The DeHavilland Blog

Thursday, April 12, 2007

Poverty versus school effectiveness

As I mentioned in my previous two posts (here and here), the Education Consumers Foundation has been doing some very cool things with value-added data in Tennessee. In addition to their Value-Added Achievement Awards and school Performance Charts, they also took their composite measures of school performance and plotted them against poverty level. Take a look at the result in the image below (downloadable PDF here):

This scatterplot shows that there is virtually no correlation between poverty rates (as measured by participation rates in free and reduced lunch programs) and the contribution that schools can make to student achievement. What this means is that there are high-poverty schools that are making a major impact on student learning; it also means that there are high-poverty schools doing their children a great disservice. Same goes for schools in affluent areas.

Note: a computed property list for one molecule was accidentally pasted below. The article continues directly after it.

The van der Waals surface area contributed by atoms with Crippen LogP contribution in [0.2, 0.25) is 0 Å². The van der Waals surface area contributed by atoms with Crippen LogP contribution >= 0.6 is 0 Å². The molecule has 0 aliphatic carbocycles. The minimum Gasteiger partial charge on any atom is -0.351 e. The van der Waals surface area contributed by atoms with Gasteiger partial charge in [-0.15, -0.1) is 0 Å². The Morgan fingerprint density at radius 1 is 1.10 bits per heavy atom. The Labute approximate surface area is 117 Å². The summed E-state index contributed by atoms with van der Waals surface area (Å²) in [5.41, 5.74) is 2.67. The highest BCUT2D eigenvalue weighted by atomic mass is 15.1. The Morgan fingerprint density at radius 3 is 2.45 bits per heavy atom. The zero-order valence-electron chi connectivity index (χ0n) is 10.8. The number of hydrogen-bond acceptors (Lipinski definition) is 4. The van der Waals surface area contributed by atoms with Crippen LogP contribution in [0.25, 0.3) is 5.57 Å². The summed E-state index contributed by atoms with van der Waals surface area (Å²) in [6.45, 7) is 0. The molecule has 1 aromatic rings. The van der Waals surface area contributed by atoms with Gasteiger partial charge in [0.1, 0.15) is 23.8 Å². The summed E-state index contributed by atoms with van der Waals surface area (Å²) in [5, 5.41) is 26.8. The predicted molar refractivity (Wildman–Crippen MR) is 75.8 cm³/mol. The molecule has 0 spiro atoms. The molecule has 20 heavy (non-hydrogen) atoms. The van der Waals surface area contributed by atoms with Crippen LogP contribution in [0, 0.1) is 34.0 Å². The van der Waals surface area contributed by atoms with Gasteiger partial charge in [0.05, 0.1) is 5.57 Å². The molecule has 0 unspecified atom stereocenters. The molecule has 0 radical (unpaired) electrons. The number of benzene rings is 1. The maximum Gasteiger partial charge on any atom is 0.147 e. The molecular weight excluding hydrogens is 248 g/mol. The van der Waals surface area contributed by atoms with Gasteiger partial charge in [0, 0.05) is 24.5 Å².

One other interesting piece of information we turned up: when we looked at last year's elementary award winners, we found that eight of the nine winning schools had high percentages of free/reduced lunch participants. Amqui Elementary, the top-scoring elementary school in the state, rang in at 97%.

What this says to me is that we have proof that every student can learn, and just as importantly, every school can teach. The implications of this type of analysis, using a powerful tool like value-added data, are astounding.


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